A to B Magazine, U.K. Millennium Special Edition

In a world exclusive, we check out the very latest folding electric bike - The Ex-Bike

Get familiar with a subject - in this case electric bikes - and you pretty soon develop a wish-list. There’s no magic formula; electric bikes need to get lighter, they need to get smaller, they have to charge faster, and - like all bikes, in our humble opinion - they should fold away.

Then you find a company working its way through exactly the same wish-list, and they calmly state that the result is close to release. When you read that the claimed specification includes a range of 20 miles, all-up weight of 42lb (19kg), a top speed of 20 mph, and a recharge time of an hour, it becomes clear that the wish-list is largely satisfied. Furthermore, it’s a folder, the whole lot disappearing into a travel case in 30 seconds. On paper, at least, the spec for the new Ex-Bike beats everything else by a healthy margin and all at a perfectly acceptable price, we hear.

The heart of the system is the Electric Wheel - a new ultra-compact hub motor from the Rabbit Tool engineering company in the USA, of which more overleaf. Twin this uniquely efficient motor with computer control, the very latest battery technology and a Dahon folding bike, and you have the Ex-Bike.

The brainchild of OJ Birkestrand at Rabbit Tool, Illinois, the Ex-Bike is an attempt to rewrite the transportation textbooks - particularly so in the US, where the car plays what might be described as a pivotal role. Perhaps suprisingly, Birkestrand is talking much the same language as A to B - that the future lies in a folding electric bike small enough to carry aboard trains and buses.

The first practical machine of this kind will have enormous potential, because it’s going to play a role in eliminating those short-haul car journeys that plague our towns and cities - a problem that politicians are finding largely insoluble.

As Birkestrand points out, ‘citizens could live better if they could get where they need to go quickly and cheaply, without investing in a 4,000lb vehicle, that uses a gallon of gas to travel only 15 to 20 miles’.
Ex-Bike - a rocket-propelled Dahon Impulsive
An electric bike uses a fraction of the energy of a car and takes up a fraction of the road space (1/100th alnd 1/70th respectively, says Birkestrand), so it’s the logical route to follow. Bolt the technology to a folding machine and you bring all the folding bike virtues into play too - easy transportation by public transport and easy, safe storage at home or office. But 42lb is still a heavy bit of kit, so the plan is to market the bike with a semi-rigid wheeled travel case; the ‘T-bag’.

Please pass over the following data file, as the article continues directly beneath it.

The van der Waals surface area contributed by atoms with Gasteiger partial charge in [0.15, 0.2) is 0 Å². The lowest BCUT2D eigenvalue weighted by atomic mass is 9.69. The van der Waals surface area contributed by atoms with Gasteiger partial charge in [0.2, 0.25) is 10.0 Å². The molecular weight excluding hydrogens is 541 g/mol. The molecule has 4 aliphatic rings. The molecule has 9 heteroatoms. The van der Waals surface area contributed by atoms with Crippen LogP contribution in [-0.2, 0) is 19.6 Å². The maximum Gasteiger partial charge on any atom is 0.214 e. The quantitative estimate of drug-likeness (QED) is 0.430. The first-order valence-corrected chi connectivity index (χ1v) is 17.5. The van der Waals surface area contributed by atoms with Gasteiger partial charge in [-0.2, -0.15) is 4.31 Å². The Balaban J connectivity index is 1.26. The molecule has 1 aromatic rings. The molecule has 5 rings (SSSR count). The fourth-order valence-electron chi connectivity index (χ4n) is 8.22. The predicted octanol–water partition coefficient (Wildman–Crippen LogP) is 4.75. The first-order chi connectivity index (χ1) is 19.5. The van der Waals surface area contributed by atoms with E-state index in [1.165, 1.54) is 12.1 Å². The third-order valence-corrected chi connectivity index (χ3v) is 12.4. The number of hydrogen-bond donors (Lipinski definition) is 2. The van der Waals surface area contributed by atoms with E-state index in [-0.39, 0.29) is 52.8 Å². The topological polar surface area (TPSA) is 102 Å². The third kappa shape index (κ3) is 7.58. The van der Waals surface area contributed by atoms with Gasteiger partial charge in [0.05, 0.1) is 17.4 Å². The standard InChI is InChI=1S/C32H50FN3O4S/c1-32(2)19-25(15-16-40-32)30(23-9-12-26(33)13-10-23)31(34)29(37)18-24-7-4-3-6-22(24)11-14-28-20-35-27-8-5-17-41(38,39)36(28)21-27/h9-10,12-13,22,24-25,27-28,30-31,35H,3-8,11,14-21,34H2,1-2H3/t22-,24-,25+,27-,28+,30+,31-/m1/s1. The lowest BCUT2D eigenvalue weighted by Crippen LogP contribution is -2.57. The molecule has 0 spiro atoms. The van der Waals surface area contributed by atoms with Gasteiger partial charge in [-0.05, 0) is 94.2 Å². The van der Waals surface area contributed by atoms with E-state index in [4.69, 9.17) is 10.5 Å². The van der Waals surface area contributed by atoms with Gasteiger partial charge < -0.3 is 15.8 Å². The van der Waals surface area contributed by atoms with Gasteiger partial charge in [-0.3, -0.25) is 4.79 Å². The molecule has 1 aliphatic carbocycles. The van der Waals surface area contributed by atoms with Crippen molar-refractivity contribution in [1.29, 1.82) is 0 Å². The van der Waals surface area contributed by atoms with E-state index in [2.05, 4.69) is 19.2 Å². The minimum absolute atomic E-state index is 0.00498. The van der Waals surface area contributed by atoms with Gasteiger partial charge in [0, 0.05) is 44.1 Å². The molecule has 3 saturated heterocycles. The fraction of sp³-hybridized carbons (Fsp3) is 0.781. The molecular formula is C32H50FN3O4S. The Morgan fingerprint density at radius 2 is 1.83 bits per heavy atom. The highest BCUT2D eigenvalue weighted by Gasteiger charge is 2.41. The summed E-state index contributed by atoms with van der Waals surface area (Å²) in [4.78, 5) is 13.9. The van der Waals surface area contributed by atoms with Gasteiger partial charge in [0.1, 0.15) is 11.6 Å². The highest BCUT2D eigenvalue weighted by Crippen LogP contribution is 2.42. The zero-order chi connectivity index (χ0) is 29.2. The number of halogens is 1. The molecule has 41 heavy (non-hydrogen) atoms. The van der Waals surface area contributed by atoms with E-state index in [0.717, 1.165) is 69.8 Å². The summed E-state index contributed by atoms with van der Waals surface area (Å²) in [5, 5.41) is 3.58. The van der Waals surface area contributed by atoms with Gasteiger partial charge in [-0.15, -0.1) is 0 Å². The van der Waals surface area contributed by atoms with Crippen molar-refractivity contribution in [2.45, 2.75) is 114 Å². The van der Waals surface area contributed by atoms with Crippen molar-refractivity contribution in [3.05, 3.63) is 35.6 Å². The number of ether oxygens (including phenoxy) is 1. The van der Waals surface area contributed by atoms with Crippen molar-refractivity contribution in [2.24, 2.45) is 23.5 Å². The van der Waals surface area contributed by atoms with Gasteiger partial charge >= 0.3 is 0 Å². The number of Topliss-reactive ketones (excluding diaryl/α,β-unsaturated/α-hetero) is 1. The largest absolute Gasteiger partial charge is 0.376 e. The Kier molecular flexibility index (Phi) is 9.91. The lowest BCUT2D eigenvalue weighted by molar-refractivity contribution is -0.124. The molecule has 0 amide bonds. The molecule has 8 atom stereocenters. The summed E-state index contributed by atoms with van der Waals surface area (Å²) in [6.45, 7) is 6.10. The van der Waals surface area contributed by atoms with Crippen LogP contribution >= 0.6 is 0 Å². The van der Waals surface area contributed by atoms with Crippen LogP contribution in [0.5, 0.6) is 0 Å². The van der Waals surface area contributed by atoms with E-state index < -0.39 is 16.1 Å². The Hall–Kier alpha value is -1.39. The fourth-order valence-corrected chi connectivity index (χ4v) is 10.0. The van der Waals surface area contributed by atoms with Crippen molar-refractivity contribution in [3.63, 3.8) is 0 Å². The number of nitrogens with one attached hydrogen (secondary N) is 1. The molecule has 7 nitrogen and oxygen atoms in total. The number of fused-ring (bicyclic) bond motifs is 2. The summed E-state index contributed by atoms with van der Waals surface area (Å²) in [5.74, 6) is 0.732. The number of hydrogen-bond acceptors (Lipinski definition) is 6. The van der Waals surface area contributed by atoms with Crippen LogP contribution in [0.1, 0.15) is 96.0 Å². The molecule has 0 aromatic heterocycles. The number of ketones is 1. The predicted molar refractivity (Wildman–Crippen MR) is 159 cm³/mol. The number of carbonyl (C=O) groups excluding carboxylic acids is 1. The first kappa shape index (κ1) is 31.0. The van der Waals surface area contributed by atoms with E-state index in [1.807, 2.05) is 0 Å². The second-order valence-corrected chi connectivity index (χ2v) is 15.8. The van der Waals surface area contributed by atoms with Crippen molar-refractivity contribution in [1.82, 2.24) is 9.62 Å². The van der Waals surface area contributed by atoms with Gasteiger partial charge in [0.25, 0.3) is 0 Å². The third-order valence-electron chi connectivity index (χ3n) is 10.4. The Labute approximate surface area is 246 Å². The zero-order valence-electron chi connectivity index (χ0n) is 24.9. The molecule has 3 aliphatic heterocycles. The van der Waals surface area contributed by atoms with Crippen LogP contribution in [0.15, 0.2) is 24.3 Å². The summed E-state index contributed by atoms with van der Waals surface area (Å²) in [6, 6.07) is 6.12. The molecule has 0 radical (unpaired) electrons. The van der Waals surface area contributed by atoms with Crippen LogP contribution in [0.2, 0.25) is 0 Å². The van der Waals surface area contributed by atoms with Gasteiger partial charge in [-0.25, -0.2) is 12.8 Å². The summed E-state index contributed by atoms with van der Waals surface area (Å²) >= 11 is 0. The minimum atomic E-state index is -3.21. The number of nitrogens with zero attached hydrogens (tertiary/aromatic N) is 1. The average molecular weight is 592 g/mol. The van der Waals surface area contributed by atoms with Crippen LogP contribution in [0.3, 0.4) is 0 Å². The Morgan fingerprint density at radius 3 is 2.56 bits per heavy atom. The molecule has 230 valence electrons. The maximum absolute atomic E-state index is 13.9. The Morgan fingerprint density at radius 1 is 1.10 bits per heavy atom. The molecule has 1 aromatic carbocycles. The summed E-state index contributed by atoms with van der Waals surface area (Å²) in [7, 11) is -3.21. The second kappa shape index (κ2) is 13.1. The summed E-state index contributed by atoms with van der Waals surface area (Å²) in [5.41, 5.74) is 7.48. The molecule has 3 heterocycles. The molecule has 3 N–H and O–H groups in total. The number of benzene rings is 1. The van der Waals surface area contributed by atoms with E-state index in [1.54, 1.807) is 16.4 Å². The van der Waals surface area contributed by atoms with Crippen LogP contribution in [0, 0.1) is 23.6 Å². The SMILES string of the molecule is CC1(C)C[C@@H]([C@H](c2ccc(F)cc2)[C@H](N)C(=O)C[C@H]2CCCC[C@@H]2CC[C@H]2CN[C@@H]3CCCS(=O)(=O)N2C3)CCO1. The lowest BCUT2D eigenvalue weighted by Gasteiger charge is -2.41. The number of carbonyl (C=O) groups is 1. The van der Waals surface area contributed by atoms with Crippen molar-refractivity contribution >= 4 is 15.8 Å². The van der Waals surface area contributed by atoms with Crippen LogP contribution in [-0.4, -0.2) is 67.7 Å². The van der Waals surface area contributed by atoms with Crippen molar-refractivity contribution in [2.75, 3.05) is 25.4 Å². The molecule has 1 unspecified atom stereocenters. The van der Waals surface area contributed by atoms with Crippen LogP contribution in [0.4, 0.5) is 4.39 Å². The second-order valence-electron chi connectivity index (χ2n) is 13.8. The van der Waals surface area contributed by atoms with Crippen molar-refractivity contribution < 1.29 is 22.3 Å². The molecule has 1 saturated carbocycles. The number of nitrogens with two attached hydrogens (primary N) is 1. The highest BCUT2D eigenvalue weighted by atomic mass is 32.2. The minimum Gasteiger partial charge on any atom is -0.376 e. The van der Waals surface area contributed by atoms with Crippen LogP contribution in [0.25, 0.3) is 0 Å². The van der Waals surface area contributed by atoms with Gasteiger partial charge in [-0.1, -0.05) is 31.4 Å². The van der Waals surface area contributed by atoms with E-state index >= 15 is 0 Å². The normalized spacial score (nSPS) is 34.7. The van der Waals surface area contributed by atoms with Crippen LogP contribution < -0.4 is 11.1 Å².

Birkestrand figures that most people are willing and/or able to cycle three to five times further and faster than they can walk. Thus, he argues that the Ex-Bike will allow them to ride five to ten times further, effectively filling the gaps between bus stops, or rapid transit stations. ‘Personal bicycles combined with mass public transportation can serve and empower both cities and citizens’.

Will it work?
Rabbit Tool had teamed up with Dahon initially, fitting their motor and batteries to the new 20-inch wheel Impulse, recently adopted by Dawes as the new Metropolis (see A to B 14). We weren’t terribly happy with the Metropolis, but our complaints were mainly with comonentry - as a relatively light, cheap platform for an electric bike built around Dahon’s aluminum Helios model might reduce the weight to 35lb (16 kg) overall, while a larger battery pack could extend the range to as much as 35 miles. Such a bike would be a spectacular advance over the 23 mile and 46-1/2lb (21kg) Zap/Brompton; the lightest electric bike we’ve seen to date.

The concept bike looks promising, but Birkestrand has gone a step further, setting up another company - Birkestrand Corporation - to manufacture and market kits for fitment to other machines. Perhaps the real excitement will come with the first Ex-Bike Micro or Ex-Bike Brompton, because that’s when weight and - more importantly - folded size, could really set new standards. If the machine performs anywhere near the specification, and the price is acceptable, it’s a concept that will begin to revolutionalise electric bikes, folding bikes and - perhaps - cycling itself.